“Pain begets insanity.
Insanity begets love.
Love begets pain.
It is 1932, and the City of Dalltop is teeming with corruption. In the dead of night, a woman cries for help, but none turn an ear to her pleas. She scuttles through the lost buildings under their leaky roofs for shelter, but they always come. They dress as dark as the night and hide in the shadows. She pierces her feet in mileage and tears her clothes in desperation, but they always find her.
Myriana was a rich young lady with no ambitions, no voice of her own that is until she became the wife of the handsome tycoon, Sorrel Borchardt. She soon learns that nothing is as it superficially appears. The streets that shine during the day actually stand upon the rotten foundations of a mafia organization known as Idon. What hand does Sorrel Borchardt have in Idon? Will Myriana learn to adapt to her new violent lifestyle or will she be consumed by it? Embark on a journey rout in spine-chilling bloodshed as you thread upon the fine line that divides infatuation from insanity.” (Source: Goodreads)
Sorrel and Myriana first crossed my radar sometime last year but failed to find its way into my TBR pile. Recently, the title surfaced again so I gave it a shot and I am not disappointed. For those that are sensitive, it does contain topics that are not for the feint of heart, such as severe abuse and mental illness.
The world that Sun creates in Sorrel and Myriana is dark and beautiful. Dalltop appears as any city: alive and bustling against a backdrop of the grit and gore that accompanies a world ruled by a crime syndicate. The sheer wealth and abundance that plagues the characters of this book alone is enough to leave a sour taste in my mouth. They do not know the suffering of ordinary folk and they operate on their own set of rules. Sorrel, Myriana, and their family live above the the law of Dalltop.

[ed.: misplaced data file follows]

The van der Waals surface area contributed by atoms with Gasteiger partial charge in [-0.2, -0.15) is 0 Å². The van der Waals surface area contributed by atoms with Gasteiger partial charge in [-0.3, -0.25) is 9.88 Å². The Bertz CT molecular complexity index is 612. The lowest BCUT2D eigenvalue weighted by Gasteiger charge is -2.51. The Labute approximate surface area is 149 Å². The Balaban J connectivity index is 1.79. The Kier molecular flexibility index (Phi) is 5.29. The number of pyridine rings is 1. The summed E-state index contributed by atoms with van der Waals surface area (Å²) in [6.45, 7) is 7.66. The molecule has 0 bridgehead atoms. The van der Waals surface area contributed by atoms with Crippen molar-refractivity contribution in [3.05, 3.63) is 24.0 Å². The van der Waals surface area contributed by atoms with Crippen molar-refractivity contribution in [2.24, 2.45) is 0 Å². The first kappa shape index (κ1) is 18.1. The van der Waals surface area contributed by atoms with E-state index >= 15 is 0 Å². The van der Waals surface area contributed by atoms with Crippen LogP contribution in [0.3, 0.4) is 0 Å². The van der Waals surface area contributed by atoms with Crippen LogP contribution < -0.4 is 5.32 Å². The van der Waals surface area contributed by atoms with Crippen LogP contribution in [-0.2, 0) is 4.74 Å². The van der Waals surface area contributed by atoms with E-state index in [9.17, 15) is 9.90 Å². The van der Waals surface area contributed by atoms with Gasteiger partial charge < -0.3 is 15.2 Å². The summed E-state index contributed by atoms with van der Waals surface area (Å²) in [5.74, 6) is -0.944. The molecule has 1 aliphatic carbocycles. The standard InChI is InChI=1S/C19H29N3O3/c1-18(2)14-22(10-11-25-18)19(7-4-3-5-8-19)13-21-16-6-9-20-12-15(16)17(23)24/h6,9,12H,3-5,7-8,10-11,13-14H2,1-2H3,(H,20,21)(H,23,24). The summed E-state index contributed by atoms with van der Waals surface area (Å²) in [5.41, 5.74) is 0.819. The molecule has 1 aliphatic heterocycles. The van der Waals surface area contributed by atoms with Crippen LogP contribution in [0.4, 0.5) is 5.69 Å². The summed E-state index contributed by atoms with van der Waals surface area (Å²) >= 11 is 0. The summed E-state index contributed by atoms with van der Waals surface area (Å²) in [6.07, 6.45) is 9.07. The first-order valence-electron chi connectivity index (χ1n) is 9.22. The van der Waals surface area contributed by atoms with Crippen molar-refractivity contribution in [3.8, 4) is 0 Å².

In Sorrel and Myriana, Sun breathes life into characters that are extremely unpleasant. Unlike Gillian Flynn in Gone Girl, Sun’s despicable characters have a unique and unsettling charm that make it possible to feel an unusually abundant amount of sympathy for them, despite the brevity of their crimes. Sorrel and Myriana share a love for one another that is abusive, dangerous, and destructive in nature. This love appears so deeply encoded in their hearts and minds that the two exist as a hateful magnet to one another.
There are two things that keep me from giving this book a five star rating. First, Sun employs a lot of purple prose, a term that refers to unnecessary descriptions and excessively difficult words. Second, Sun’s use of first-person perspective is stronger than third-person. Because of this, the final third of the book loses a lot of its momentum and, quite honestly, takes a rather boring turn.
Despite its flaws, Sorrel and Myriana is undoubtedly one of my favorite books. The depth of the horrid love shared between these two is disturbingly powerful. Unhealthy and appalling, but powerful. I hope to read more stories with this degree of complexity from Evelyn Sun in the future